Some of the most important things to understand first:
- The bigger the fly is, the easier the Sea trout can identify it to be wrong. Best strategy to fool the Sea trout here is a high retrieving SPEED.
- The smaller the fly is, the slower you can retrieve while a fast retrieve still is an excellent strategy for fishing smaller flies as well. The small fly is harder to be identified to be wrong.
- The deeper the water is, the more time all those Sea trout staying near the bottom (90%) have to look at the details of your slow running fly above them.
- In shallow water Sea trout strike significant better compared to deeper water. This holds true especially on slow retrieved flies. But again the faster fly often outfishes the slower ones independent of water depth.
- Muddy water allows for a slower retrieve since Sea trout can't identify the fly to be wrong as easy as they can in clear water.
- Calm and clear water makes it much harder to fool the Sea trout while below serious waves there is a lot of reflection taking place making it harder for the Sea trout to identify the fly to be wrong. In addition waves and muddy water make it harder for the food to see the Sea trout coming. Thus Sea trout easier can get their bait and therefore like to hunt in rough water conditions. So having some wind is supporting you to catch Sea trout for sure.
Your best strategy:
Taking all points above into the equation a fast retrieve is nearly always best for catching coastal Sea trout.
If you have just 10 or 15m of casting distance it won't be much fun to fish with a fast retrieve all day long because you'll end up casting most of your time. I recommend to use a floating line here and offer a small (weighted) fly slowly or (even better) medium fast retrieved. The small fly works fine to fool the small to medium sized Sea trout. Still I recommend to start every new fishing spot with some fast retrieves first.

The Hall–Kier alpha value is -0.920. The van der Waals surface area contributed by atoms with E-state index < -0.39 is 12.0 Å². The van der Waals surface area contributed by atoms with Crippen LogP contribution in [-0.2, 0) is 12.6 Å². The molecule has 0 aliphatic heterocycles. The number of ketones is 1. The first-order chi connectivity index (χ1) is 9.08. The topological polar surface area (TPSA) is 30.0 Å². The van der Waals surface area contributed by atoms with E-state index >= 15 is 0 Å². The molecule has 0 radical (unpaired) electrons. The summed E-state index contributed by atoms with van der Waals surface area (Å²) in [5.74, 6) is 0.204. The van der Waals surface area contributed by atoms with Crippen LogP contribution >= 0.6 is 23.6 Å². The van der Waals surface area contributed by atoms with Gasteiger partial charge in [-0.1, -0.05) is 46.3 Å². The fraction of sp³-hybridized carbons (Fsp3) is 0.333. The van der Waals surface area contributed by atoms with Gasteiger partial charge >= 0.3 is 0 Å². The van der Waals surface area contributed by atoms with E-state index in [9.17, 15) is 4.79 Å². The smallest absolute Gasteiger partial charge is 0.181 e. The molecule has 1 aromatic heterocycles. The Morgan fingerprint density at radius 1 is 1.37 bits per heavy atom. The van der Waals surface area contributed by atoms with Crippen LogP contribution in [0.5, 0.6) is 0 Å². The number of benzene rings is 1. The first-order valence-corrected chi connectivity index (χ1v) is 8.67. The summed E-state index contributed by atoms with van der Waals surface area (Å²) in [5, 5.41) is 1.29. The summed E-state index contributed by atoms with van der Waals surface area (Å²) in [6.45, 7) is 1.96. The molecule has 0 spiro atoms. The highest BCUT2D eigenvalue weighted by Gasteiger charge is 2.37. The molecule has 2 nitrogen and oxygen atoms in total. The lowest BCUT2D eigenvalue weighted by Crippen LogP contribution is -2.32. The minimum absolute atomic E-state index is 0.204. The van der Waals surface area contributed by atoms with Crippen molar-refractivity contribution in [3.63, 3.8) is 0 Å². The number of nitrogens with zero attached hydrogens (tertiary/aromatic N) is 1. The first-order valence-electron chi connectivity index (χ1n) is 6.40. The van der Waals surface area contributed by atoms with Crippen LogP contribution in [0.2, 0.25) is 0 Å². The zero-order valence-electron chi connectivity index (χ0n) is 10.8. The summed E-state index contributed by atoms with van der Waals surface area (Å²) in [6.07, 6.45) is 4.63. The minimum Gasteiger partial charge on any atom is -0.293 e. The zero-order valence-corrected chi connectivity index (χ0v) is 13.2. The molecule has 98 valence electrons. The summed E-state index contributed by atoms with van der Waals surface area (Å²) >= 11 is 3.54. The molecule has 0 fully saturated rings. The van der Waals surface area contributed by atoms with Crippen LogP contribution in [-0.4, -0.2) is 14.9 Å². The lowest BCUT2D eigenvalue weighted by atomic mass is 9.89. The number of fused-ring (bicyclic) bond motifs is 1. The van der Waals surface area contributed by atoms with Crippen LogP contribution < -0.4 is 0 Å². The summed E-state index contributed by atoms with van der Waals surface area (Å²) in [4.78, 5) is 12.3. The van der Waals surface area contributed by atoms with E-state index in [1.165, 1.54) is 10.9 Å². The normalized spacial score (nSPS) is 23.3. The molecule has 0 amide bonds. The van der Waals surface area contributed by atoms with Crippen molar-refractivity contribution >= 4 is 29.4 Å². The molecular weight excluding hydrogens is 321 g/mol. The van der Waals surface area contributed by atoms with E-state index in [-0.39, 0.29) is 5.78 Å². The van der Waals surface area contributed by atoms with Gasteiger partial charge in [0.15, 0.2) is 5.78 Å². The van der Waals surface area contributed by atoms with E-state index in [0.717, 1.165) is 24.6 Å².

If you have a serious casting distance available I recommend to mainly strip your fly truly fast and for catching medium to large sized Sea trout use medium to bigger (heavily weighted) flies. Heavily weighted flies are those between 1 and 1,5 gramm. A sinking fly line is the best choice for a fast retrieve in order not to have the fly to close to the surface. I should mention that you loose a lot less fish when fishing a sinking line. This holds true not only for coastal Sea trout!
No matter how you retrieve: When you have a Sea trout following (they love to follow when realizing something to be wrong with your fly) strip as fast as you can and don't lift your rod until the line is tight and the fish is on. Strip strike it due to your fastest retrieve.
I like to say: When a Sea trout follows your fly there is something wrong in your strategy. The relation between the size of your fly and it's speed usually is a very critical aspect here! First aid: SPEED UP and know that often the fish takes the fly just in front of your rod for two reasons:
1. The water gets pretty shallow and that makes it harder for the Sea trout to closely and easily look at your fly.
2. When you lift the rod (to get the fly out) your fly gets a dramatic speed up. It's that what makes the Sea trout hammer into your fly often. So you better be aware of this to happen.
Always look out for little colored/muddy water and edges between that and the clear water.
Right now it's pretty cold on Gotland, Sweden where we are fly fishing at the moment and so we are fishing shallow bays in the first place. Such bays get warmer much faster as soon as the sun is out.
Fair to say so far we had a blast and a proper number of fish were caught. Several first Sea trout on fly among our catches!
Great fishing and a nice week to all of you!
All my best
Some pictures from the last days...